Arguably the most central aspect of Husserlian philosophy is the concept of intentionality, a concept that Husserl developed from his teacher Franz Brentano, who in turn ultimately derived it from medieval scholastic philosophy. So, what is intentionality? Husserl’s notion of intentionality should not be confused with the ordinary use of the word “intentional,” which means something deliberate or by choice. In essence, intentionality for Husserl refers to the truth that all consciousness is, explicitly or implicitly, of something. As philosopher and historian Dermot Moran writes, “Our consciousness always has directedness.”1 For example, perception is always the perception of a perceptible object, remembering is always the remembering of a remembered object, judgment is always judgment about a judged state of affairs, etc. The most important implication of intentionality is that there is no such thing as “free-floating consciousness”: consciousness is not a container.
Intentionality sets Husserl apart from most of the modern philosophers. For thinkers such as Rene Descartes, John Locke, and David Hume, awareness is roughly comparable to a box which is filled with ideas and sensations.
This view of consciousness leads directly to the famous “egocentric predicament”: if consciousness is a container, and we are only directly aware of our own thoughts that fill this container, then how can we have any certainty about the real world outside of us? How do we know if our ideas correspond to anything objective, since we can only know our own ideas and thus cannot compare them to anything else?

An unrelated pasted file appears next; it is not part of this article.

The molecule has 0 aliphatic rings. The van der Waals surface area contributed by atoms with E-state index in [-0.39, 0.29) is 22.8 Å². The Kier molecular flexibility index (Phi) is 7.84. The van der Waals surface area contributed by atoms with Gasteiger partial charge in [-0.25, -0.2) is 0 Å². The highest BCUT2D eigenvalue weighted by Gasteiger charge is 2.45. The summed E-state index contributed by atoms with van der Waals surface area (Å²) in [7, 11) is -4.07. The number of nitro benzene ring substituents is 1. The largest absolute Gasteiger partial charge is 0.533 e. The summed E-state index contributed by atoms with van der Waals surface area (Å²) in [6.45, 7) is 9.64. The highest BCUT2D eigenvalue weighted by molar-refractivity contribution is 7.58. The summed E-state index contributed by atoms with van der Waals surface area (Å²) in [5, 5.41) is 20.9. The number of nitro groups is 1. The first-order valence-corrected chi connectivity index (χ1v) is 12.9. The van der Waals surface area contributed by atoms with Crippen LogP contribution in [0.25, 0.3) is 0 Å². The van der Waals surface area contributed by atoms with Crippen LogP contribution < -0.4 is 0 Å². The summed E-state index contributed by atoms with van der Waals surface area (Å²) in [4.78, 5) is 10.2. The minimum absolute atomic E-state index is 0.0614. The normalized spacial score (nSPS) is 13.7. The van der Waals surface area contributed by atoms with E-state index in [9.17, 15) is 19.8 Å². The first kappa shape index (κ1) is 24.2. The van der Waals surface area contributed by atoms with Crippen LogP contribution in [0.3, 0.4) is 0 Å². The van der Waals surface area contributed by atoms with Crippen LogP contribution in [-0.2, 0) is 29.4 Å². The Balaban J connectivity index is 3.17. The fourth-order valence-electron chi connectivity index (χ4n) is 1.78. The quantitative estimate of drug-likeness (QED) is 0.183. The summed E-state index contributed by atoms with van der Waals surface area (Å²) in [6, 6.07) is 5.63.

Husserl answers these questions by denying their foundation. As philosopher and Husserl-scholar Robert Sokolowski writes, “Phenomenology shows that the mind is a public thing, that it acts and manifests itself out in the open, not just inside its own confines.”2 For Husserl, consciousness and reality are like the two poles of a magnet: they are correlated to each other. As you cannot have a game of chess without two players, so you cannot have consciousness without both subject and object. In short, to be conscious is to already be aware of the world.
What do you think about intentionality and the claim that consciousness is not a container? Feel free to share your thoughts in the comment section.
1 Dermot Moran, Introduction to Phenomenology, (New York: Routledge, 2000), 157.
2 Robert Sokolowski, Introduction to Phenomenology, (Cambridge: Cambridge University Press, 2000), 12.